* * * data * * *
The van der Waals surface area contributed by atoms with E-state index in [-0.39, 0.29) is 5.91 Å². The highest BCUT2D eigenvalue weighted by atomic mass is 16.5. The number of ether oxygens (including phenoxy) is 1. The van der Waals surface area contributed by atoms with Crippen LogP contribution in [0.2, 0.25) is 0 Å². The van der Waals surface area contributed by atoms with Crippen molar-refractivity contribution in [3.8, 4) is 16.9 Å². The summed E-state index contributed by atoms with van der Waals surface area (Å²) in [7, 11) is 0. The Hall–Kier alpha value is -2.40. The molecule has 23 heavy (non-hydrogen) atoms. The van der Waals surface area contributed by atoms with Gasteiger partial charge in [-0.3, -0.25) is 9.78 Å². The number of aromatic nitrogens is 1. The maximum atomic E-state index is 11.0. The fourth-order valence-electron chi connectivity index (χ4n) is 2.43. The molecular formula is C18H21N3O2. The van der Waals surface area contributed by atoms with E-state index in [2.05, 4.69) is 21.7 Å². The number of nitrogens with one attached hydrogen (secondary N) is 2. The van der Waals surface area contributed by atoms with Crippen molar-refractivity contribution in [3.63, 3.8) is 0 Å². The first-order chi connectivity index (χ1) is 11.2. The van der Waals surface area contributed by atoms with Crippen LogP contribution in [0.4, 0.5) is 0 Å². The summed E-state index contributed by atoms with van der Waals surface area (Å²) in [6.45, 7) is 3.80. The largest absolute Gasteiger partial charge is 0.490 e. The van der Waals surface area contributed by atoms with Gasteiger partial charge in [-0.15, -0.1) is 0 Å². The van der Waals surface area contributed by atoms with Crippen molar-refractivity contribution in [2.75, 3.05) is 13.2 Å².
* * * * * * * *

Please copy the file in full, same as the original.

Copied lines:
The van der Waals surface area contributed by atoms with E-state index in [-0.39, 0.29) is 5.91 Å². The highest BCUT2D eigenvalue weighted by atomic mass is 16.5. The number of ether oxygens (including phenoxy) is 1. The van der Waals surface area contributed by atoms with Crippen LogP contribution in [0.2, 0.25) is 0 Å². The van der Waals surface area contributed by atoms with Crippen molar-refractivity contribution in [3.8, 4) is 16.9 Å². The summed E-state index contributed by atoms with van der Waals surface area (Å²) in [7, 11) is 0. The Hall–Kier alpha value is -2.40. The molecule has 23 heavy (non-hydrogen) atoms. The van der Waals surface area contributed by atoms with Gasteiger partial charge in [-0.3, -0.25) is 9.78 Å². The number of aromatic nitrogens is 1. The maximum atomic E-state index is 11.0. The fourth-order valence-electron chi connectivity index (χ4n) is 2.43. The molecular formula is C18H21N3O2. The van der Waals surface area contributed by atoms with E-state index in [2.05, 4.69) is 21.7 Å². The number of nitrogens with one attached hydrogen (secondary N) is 2. The van der Waals surface area contributed by atoms with Crippen molar-refractivity contribution in [3.63, 3.8) is 0 Å². The first-order chi connectivity index (χ1) is 11.2. The van der Waals surface area contributed by atoms with Crippen LogP contribution in [0.4, 0.5) is 0 Å². The summed E-state index contributed by atoms with van der Waals surface area (Å²) in [6.45, 7) is 3.80. The largest absolute Gasteiger partial charge is 0.490 e. The van der Waals surface area contributed by atoms with Gasteiger partial charge in [-0.15, -0.1) is 0 Å². The van der Waals surface area contributed by atoms with Crippen molar-refractivity contribution in [2.75, 3.05) is 13.2 Å².